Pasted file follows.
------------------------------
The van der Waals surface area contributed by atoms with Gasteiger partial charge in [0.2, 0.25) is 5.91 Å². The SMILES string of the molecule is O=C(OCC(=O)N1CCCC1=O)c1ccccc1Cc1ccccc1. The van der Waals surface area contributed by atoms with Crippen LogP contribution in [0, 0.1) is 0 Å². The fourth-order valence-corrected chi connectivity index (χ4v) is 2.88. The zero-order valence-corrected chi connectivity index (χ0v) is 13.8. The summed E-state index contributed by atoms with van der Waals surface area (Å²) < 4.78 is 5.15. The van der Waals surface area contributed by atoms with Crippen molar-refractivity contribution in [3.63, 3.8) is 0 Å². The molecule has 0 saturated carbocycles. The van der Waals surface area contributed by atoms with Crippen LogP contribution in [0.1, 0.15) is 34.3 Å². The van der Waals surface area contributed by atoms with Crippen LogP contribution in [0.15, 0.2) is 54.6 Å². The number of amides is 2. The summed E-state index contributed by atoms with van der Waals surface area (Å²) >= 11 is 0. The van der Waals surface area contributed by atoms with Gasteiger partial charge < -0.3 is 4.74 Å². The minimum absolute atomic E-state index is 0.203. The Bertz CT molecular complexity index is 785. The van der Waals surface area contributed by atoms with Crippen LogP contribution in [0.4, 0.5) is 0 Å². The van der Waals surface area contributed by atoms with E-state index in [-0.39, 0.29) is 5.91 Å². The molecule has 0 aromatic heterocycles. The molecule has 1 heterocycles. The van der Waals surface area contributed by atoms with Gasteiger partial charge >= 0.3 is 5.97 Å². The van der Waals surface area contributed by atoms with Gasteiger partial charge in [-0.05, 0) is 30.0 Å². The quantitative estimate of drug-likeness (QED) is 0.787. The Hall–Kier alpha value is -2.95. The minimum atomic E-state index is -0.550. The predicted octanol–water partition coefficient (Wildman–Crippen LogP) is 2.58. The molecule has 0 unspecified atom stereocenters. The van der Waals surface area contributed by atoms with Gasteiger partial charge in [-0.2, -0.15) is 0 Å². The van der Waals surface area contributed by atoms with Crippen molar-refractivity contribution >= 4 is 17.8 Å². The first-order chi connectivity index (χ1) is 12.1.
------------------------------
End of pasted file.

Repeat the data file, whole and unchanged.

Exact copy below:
The van der Waals surface area contributed by atoms with Gasteiger partial charge in [0.2, 0.25) is 5.91 Å². The SMILES string of the molecule is O=C(OCC(=O)N1CCCC1=O)c1ccccc1Cc1ccccc1. The van der Waals surface area contributed by atoms with Crippen LogP contribution in [0, 0.1) is 0 Å². The fourth-order valence-corrected chi connectivity index (χ4v) is 2.88. The zero-order valence-corrected chi connectivity index (χ0v) is 13.8. The summed E-state index contributed by atoms with van der Waals surface area (Å²) < 4.78 is 5.15. The van der Waals surface area contributed by atoms with Crippen molar-refractivity contribution in [3.63, 3.8) is 0 Å². The molecule has 0 saturated carbocycles. The van der Waals surface area contributed by atoms with Crippen LogP contribution in [0.1, 0.15) is 34.3 Å². The van der Waals surface area contributed by atoms with Crippen LogP contribution in [0.15, 0.2) is 54.6 Å². The number of amides is 2. The summed E-state index contributed by atoms with van der Waals surface area (Å²) >= 11 is 0. The van der Waals surface area contributed by atoms with Gasteiger partial charge < -0.3 is 4.74 Å². The minimum absolute atomic E-state index is 0.203. The Bertz CT molecular complexity index is 785. The van der Waals surface area contributed by atoms with Crippen LogP contribution in [0.4, 0.5) is 0 Å². The van der Waals surface area contributed by atoms with E-state index in [-0.39, 0.29) is 5.91 Å². The molecule has 0 aromatic heterocycles. The molecule has 1 heterocycles. The van der Waals surface area contributed by atoms with Gasteiger partial charge >= 0.3 is 5.97 Å². The van der Waals surface area contributed by atoms with Gasteiger partial charge in [-0.05, 0) is 30.0 Å². The quantitative estimate of drug-likeness (QED) is 0.787. The Hall–Kier alpha value is -2.95. The minimum atomic E-state index is -0.550. The predicted octanol–water partition coefficient (Wildman–Crippen LogP) is 2.58. The molecule has 0 unspecified atom stereocenters. The van der Waals surface area contributed by atoms with Gasteiger partial charge in [-0.2, -0.15) is 0 Å². The van der Waals surface area contributed by atoms with Crippen molar-refractivity contribution >= 4 is 17.8 Å². The first-order chi connectivity index (χ1) is 12.1.